Serving a simple bowl of tea to the guests with utmost respect has a history of more than 400 years in Japan. In its elegance and fine taste, Cha-no-yu (tea ceremony) integrates almost every aspect of traditional Japanese culture; such as architecture, gardening, clothes, painting, calligraphy, flower arrangement, pottery, lacquerware, cuisine and so on. Therefore, it is a great experience to see every piece fitting into their place and painting the cultural canvas together.

On Saturday, 24thof November 2018, the MSA Kansai Team organized a hands-on tea ceremony demonstration under the guidance of a world-famous tea master, Professor Toru Ota at Yuuhisai Koudoukan.

Upon entering the house, the guests sat closely in a uniquely designed waiting room, leaving everything behind for a meaningful and may be once in a lifetime gathering. Then, Ota Sensei arrived to give a detailed explanation of the ceremony. We learned about historic background of the place and the museum-grade pieces carrying the spirit of the past generations. We also learned how the hanging strolls, flowers, utensils and sweets are carefully selected according to the season and theme of the meeting. The theme of our meeting was ‘Fall Season’.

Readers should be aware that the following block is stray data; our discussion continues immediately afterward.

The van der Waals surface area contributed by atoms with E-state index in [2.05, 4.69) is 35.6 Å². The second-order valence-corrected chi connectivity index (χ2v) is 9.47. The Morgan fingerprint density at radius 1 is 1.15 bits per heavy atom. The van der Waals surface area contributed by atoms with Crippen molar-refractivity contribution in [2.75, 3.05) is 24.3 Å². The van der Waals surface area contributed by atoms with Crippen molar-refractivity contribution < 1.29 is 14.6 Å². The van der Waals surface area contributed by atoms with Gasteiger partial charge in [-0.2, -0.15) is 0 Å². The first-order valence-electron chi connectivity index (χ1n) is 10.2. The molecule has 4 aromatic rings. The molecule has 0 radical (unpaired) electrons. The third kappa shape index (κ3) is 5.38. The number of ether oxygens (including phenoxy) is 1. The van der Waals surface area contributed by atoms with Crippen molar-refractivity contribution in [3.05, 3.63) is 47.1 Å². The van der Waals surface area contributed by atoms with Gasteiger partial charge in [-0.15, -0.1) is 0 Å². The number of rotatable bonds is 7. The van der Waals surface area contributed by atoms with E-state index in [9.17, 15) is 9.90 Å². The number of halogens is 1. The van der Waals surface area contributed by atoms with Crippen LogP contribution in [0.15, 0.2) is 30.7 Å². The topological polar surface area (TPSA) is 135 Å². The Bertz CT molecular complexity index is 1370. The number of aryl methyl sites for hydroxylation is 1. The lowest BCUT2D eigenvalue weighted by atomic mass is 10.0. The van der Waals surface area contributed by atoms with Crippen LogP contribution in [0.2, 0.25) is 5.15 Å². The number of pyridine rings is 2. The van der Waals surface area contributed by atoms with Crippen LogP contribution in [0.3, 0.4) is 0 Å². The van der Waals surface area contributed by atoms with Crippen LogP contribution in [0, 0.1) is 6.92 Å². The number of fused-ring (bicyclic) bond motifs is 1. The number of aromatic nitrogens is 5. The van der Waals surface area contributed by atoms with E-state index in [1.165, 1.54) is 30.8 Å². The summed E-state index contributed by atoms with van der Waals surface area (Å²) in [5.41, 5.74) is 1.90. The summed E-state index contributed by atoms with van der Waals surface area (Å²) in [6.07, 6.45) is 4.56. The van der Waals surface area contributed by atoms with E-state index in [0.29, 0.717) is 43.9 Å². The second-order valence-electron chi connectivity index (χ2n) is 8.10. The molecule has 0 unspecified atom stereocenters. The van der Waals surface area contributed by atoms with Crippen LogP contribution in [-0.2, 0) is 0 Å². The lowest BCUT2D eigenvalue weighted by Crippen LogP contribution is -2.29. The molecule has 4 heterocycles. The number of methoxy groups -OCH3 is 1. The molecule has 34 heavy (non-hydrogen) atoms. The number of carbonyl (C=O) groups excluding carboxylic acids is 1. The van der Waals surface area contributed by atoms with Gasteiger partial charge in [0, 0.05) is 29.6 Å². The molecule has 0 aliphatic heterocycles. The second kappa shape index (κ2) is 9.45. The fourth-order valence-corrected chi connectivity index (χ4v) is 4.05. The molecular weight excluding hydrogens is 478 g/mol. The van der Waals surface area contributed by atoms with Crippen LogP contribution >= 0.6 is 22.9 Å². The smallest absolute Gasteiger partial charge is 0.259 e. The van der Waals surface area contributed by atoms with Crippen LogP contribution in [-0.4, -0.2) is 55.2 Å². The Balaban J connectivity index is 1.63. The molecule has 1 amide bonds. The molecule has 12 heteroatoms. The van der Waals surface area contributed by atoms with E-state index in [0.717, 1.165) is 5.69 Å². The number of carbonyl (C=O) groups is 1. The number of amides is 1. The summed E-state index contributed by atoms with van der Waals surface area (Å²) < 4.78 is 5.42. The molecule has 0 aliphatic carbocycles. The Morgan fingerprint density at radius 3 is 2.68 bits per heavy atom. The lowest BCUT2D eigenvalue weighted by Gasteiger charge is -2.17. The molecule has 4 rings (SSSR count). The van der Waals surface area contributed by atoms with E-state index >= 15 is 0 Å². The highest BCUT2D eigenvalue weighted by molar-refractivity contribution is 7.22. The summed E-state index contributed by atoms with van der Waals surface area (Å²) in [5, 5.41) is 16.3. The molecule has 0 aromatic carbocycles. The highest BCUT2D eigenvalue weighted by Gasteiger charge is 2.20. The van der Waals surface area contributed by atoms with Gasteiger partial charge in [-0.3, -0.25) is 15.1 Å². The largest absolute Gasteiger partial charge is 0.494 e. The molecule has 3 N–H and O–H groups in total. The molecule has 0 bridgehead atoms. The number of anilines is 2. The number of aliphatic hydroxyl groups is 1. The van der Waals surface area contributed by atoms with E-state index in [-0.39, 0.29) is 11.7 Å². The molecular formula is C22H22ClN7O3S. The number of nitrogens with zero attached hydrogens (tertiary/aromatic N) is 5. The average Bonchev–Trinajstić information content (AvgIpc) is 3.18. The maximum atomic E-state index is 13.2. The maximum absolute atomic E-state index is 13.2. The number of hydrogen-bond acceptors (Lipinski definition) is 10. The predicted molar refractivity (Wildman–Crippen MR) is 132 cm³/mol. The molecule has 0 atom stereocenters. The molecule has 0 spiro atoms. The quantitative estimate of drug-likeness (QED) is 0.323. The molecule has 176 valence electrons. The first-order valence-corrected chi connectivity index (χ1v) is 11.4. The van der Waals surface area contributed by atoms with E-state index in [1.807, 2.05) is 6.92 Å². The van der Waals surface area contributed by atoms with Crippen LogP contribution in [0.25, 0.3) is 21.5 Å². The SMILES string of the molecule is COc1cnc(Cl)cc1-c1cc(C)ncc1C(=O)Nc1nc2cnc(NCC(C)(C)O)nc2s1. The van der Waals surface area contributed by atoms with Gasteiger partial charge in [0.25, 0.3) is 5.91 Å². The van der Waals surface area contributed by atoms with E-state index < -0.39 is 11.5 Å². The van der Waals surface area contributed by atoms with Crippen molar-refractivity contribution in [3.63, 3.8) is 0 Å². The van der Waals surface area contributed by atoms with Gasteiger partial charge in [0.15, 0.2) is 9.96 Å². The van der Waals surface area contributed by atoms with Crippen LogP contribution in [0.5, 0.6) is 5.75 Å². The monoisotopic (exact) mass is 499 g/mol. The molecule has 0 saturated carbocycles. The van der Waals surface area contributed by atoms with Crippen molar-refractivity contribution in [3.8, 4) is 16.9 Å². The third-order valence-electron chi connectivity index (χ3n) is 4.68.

After the introductory gathering, we were offered to wear old style Japanese slippers for passing through the path on the garden to the ceremony place. We enjoyed the peaceful garden blooming with elegant autumn beauty. With each stepping stone, we let go of our emotional weights one by one and looked at ourselves from above such as to get purified before entering the ceremony place.

After being told about the surroundings in more detail, we watched the preparation of the tea with refined movements and sincere respect. The demonstrator was Risako Kitagami Sensei who was also helping us with the English translations on that day. After the demonstration, three of the MEXT scholars, who were educated just before the ceremony, carried the sweets named ‘Aki no niwa’ meaning ‘Autumn garden’ made from sweet potatoes and chestnuts. By the time the sweets are finished, we were served the delicious usui matcha and informed about the thoughts behind the tea cups we were using. Ota Sensei’s sense of humor added a special flavor to the rigid idea of a traditional tea ceremony.

After the tea, sensei gave a presentation regarding his artwork and its relevance to science and architecture as well as how the themes can be created in unusual ways. We also understood why the philosophy behind the tea ceremony may be best described by the words Wa-Kei-Sei-Jaku (harmony, respect, purity, tranquility). At the end of the presentation we promised each other that we will meet again may be for a night time tea ceremony.

Special thanks to: Toru Ota Sensei, Risako Kitagami Sensei, Yuuhisai Koudoukan for providing us with this unique opportunity. Aris Chandra and Sohaib Baig for helping with preparations and serving.

Kansai team members leading the event: Duygu Sahin, Anirban Chakraborty and Daniel Baldys.

Written by Duygu Sahin.

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